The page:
• Iodine comes in easy-to-use drops or tablets, though many people don’t like the taste and odour it adds to the water.
  • Chlorine dioxide is unstable, so you prepare it in the field by mixing two component chemicals. Since the active ingredients in chlorine dioxide break down quickly, it usually won’t kill beneficial micro-organisms in your digestive system. It doesn’t leave any unpleasant taste or odour in your treated water.


Filters strain out pathogens when water is forced through them. They remove protozoa and some larger bacteria, and at 0.2 micron, also remove smaller bacteria such as campylobacter. Viruses are many times smaller than bacteria, so most filters cannot remove them.

  • Filters can fail or be damaged by impact. Many people carry compact water treatment tablets as a back-up.
  • Great where viruses are not a concern, or for occasional users, small groups, and short trips.
  • For protection against viruses, you can treat water with iodine then filter it. A filter with a carbon stage can remove between 90 to 98% of iodine.


These have one or more filter stages that trap larger pathogens, together with an iodine resin or another element that inactivates viruses.

  • High-end purifiers do not introduce chemicals into the water.
  • Economical over the long term. Suited to frequent users, extended trips, and larger groups.

UV light purifiers

Portable devices designed to treat 0.5 or 1L of water at a time. By beaming UV light through water, they damage the DNA of microbes, pathogens and viruses. It’s the same technology used in commercial bottling plants and municipal water systems.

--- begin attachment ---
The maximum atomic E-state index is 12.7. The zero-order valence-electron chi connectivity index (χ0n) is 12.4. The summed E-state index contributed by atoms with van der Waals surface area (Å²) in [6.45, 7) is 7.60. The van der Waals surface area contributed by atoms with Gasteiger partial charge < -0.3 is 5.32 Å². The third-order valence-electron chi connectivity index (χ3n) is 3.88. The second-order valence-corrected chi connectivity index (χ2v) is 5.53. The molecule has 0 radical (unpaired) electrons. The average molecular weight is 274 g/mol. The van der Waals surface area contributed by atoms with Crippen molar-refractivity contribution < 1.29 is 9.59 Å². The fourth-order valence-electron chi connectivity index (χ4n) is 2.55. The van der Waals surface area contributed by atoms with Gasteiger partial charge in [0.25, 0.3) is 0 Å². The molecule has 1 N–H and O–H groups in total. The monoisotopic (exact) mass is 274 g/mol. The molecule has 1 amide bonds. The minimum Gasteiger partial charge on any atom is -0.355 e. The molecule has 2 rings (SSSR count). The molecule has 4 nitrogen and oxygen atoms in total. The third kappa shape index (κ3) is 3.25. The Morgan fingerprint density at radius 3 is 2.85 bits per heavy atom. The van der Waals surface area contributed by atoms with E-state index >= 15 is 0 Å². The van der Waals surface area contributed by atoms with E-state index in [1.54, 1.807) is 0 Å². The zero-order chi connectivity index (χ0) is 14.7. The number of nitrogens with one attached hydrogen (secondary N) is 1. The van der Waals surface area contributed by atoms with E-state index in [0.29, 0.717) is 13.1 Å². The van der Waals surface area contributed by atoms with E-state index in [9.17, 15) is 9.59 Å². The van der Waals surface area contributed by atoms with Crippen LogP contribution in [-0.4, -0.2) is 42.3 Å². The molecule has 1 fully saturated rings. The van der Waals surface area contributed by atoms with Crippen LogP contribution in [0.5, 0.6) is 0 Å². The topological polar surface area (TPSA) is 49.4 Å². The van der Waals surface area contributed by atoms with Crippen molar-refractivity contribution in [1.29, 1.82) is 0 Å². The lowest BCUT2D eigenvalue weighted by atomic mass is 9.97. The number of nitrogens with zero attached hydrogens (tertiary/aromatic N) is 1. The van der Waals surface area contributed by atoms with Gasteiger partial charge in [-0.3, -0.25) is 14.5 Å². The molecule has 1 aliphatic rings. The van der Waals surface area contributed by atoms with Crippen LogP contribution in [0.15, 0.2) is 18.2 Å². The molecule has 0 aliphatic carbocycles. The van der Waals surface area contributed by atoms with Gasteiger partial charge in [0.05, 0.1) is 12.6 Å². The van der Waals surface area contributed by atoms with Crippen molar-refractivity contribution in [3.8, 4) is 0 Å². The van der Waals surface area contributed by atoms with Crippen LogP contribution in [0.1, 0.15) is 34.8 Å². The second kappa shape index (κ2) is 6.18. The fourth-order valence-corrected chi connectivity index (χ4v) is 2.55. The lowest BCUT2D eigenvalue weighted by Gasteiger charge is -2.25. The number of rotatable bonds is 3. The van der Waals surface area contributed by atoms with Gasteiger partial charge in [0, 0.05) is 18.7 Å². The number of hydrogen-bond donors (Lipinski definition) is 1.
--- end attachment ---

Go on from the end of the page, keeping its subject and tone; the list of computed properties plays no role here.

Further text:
• They avoid the taste, health concerns, and waiting times of chemical treatments.
  • Don’t require pumping, and don’t need to be dissembled and dried when you return home.
  • Cloudy water must be filtered before you use UV.
  • Most use batteries, so you’ll need to carry spares or a solar re-charging system.


Filters should be taken apart and left to air-dry to help prevent mildew and bacteria growth. They can be cleaned many times with a brush before needing to be replaced, but clean them only when necessary to prolong their life.

Silty water (often found in glacial regions) clogs filters and makes pumps more difficult to operate. To make pumping easier, let any silt settle for an hour or two before pumping the water.

Cost effectiveness

Generally, the lower the initial cost for a treatment method, the higher the cost of each litre treated.

  • If you camp occasionally and in a small group, a moderately priced filter with a semi-disposable cartridge, combined with a small chlorine dioxide kit, may be fine.
  • If you camp frequently, or with a large group, it may be more economical in the long run to buy a more expensive filter.
  • Inexpensive filters clean a few dozen to a few hundred litres. A high-end filter might clean thousands of litres.
  • A UV purifier with rechargeable batteries can treat 3,000-8,000 litres.